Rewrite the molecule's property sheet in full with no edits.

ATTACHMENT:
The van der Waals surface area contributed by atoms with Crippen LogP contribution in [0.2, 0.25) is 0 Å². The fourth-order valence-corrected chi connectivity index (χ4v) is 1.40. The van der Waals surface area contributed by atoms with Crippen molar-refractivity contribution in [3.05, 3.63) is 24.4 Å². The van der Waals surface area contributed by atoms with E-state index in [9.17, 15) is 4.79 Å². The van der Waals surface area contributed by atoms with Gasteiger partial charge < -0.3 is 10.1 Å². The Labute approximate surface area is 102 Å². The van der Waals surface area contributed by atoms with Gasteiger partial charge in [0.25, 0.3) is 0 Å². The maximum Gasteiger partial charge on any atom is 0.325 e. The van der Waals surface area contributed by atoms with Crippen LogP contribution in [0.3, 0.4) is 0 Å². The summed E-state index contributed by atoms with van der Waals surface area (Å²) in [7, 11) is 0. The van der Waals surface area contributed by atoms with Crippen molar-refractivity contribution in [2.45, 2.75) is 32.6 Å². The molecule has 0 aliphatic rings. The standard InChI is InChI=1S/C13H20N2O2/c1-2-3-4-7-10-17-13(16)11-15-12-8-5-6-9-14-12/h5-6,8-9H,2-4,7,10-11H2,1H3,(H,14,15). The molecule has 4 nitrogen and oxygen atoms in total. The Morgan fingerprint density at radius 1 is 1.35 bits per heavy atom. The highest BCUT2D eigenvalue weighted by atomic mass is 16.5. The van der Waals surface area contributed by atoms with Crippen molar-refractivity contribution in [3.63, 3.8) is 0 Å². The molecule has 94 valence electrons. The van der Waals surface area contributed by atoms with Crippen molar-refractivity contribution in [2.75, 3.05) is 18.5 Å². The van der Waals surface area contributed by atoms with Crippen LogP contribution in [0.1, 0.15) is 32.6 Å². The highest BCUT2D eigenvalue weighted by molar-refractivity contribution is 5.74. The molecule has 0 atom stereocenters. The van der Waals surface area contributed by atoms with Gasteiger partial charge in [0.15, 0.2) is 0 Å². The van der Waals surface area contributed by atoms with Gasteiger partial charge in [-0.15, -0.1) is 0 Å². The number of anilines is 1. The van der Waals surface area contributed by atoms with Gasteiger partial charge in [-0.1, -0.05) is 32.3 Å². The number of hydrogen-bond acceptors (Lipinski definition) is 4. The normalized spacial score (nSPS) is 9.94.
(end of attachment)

The van der Waals surface area contributed by atoms with Crippen LogP contribution in [0.2, 0.25) is 0 Å². The fourth-order valence-corrected chi connectivity index (χ4v) is 1.40. The van der Waals surface area contributed by atoms with Crippen molar-refractivity contribution in [3.05, 3.63) is 24.4 Å². The van der Waals surface area contributed by atoms with E-state index in [9.17, 15) is 4.79 Å². The van der Waals surface area contributed by atoms with Gasteiger partial charge < -0.3 is 10.1 Å². The Labute approximate surface area is 102 Å². The van der Waals surface area contributed by atoms with Gasteiger partial charge in [0.25, 0.3) is 0 Å². The maximum Gasteiger partial charge on any atom is 0.325 e. The van der Waals surface area contributed by atoms with Crippen LogP contribution in [0.3, 0.4) is 0 Å². The summed E-state index contributed by atoms with van der Waals surface area (Å²) in [7, 11) is 0. The van der Waals surface area contributed by atoms with Crippen molar-refractivity contribution in [2.45, 2.75) is 32.6 Å². The molecule has 0 aliphatic rings. The standard InChI is InChI=1S/C13H20N2O2/c1-2-3-4-7-10-17-13(16)11-15-12-8-5-6-9-14-12/h5-6,8-9H,2-4,7,10-11H2,1H3,(H,14,15). The molecule has 4 nitrogen and oxygen atoms in total. The Morgan fingerprint density at radius 1 is 1.35 bits per heavy atom. The highest BCUT2D eigenvalue weighted by atomic mass is 16.5. The van der Waals surface area contributed by atoms with Crippen molar-refractivity contribution in [3.63, 3.8) is 0 Å². The molecule has 94 valence electrons. The van der Waals surface area contributed by atoms with Crippen molar-refractivity contribution in [2.75, 3.05) is 18.5 Å². The van der Waals surface area contributed by atoms with Crippen LogP contribution in [0.1, 0.15) is 32.6 Å². The highest BCUT2D eigenvalue weighted by molar-refractivity contribution is 5.74. The molecule has 0 atom stereocenters. The van der Waals surface area contributed by atoms with Gasteiger partial charge in [0.15, 0.2) is 0 Å². The van der Waals surface area contributed by atoms with Gasteiger partial charge in [-0.15, -0.1) is 0 Å². The number of anilines is 1. The van der Waals surface area contributed by atoms with Gasteiger partial charge in [-0.1, -0.05) is 32.3 Å². The number of hydrogen-bond acceptors (Lipinski definition) is 4. The normalized spacial score (nSPS) is 9.94.